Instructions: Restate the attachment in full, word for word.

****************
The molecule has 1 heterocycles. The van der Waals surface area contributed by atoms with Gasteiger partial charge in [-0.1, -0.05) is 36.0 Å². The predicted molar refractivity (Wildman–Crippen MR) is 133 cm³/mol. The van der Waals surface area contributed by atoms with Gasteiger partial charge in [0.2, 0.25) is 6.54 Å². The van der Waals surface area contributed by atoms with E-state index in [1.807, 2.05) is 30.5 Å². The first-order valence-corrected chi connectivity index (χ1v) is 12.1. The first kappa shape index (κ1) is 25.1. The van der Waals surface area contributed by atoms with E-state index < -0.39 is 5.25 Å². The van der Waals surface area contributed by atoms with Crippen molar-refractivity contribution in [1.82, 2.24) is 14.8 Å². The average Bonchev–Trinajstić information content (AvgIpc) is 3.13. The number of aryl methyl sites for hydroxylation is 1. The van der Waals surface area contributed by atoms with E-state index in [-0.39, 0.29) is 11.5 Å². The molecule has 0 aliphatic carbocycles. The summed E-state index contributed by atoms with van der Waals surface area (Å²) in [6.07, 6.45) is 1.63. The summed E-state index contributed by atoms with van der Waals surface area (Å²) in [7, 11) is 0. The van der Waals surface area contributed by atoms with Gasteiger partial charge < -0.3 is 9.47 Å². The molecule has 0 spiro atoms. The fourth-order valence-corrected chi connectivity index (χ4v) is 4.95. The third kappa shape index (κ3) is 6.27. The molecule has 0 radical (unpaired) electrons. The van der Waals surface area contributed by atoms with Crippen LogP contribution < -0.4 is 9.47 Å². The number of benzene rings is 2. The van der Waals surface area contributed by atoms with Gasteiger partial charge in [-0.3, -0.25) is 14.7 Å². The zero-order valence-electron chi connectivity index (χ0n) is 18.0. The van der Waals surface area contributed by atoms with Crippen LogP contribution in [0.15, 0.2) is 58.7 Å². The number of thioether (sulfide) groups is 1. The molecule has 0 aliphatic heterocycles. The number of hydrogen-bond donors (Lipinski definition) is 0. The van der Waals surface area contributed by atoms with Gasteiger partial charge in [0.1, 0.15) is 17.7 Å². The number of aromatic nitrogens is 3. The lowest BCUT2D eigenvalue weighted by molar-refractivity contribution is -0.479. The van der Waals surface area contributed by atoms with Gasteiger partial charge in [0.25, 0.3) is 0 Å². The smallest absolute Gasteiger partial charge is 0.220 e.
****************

The molecule has 1 heterocycles. The van der Waals surface area contributed by atoms with Gasteiger partial charge in [-0.1, -0.05) is 36.0 Å². The predicted molar refractivity (Wildman–Crippen MR) is 133 cm³/mol. The van der Waals surface area contributed by atoms with Gasteiger partial charge in [0.2, 0.25) is 6.54 Å². The van der Waals surface area contributed by atoms with E-state index in [1.807, 2.05) is 30.5 Å². The first-order valence-corrected chi connectivity index (χ1v) is 12.1. The first kappa shape index (κ1) is 25.1. The van der Waals surface area contributed by atoms with E-state index < -0.39 is 5.25 Å². The van der Waals surface area contributed by atoms with Crippen molar-refractivity contribution in [1.82, 2.24) is 14.8 Å². The average Bonchev–Trinajstić information content (AvgIpc) is 3.13. The number of aryl methyl sites for hydroxylation is 1. The van der Waals surface area contributed by atoms with E-state index in [-0.39, 0.29) is 11.5 Å². The molecule has 0 aliphatic carbocycles. The summed E-state index contributed by atoms with van der Waals surface area (Å²) in [6.07, 6.45) is 1.63. The summed E-state index contributed by atoms with van der Waals surface area (Å²) in [7, 11) is 0. The van der Waals surface area contributed by atoms with Gasteiger partial charge < -0.3 is 9.47 Å². The molecule has 0 spiro atoms. The fourth-order valence-corrected chi connectivity index (χ4v) is 4.95. The third kappa shape index (κ3) is 6.27. The molecule has 0 radical (unpaired) electrons. The van der Waals surface area contributed by atoms with Crippen LogP contribution < -0.4 is 9.47 Å². The number of benzene rings is 2. The van der Waals surface area contributed by atoms with Gasteiger partial charge in [-0.3, -0.25) is 14.7 Å². The zero-order valence-electron chi connectivity index (χ0n) is 18.0. The van der Waals surface area contributed by atoms with Crippen LogP contribution in [0.15, 0.2) is 58.7 Å². The number of thioether (sulfide) groups is 1. The molecule has 0 aliphatic heterocycles. The number of hydrogen-bond donors (Lipinski definition) is 0. The van der Waals surface area contributed by atoms with Gasteiger partial charge in [0.1, 0.15) is 17.7 Å². The number of aromatic nitrogens is 3. The lowest BCUT2D eigenvalue weighted by molar-refractivity contribution is -0.479. The van der Waals surface area contributed by atoms with Gasteiger partial charge in [0.25, 0.3) is 0 Å². The smallest absolute Gasteiger partial charge is 0.220 e.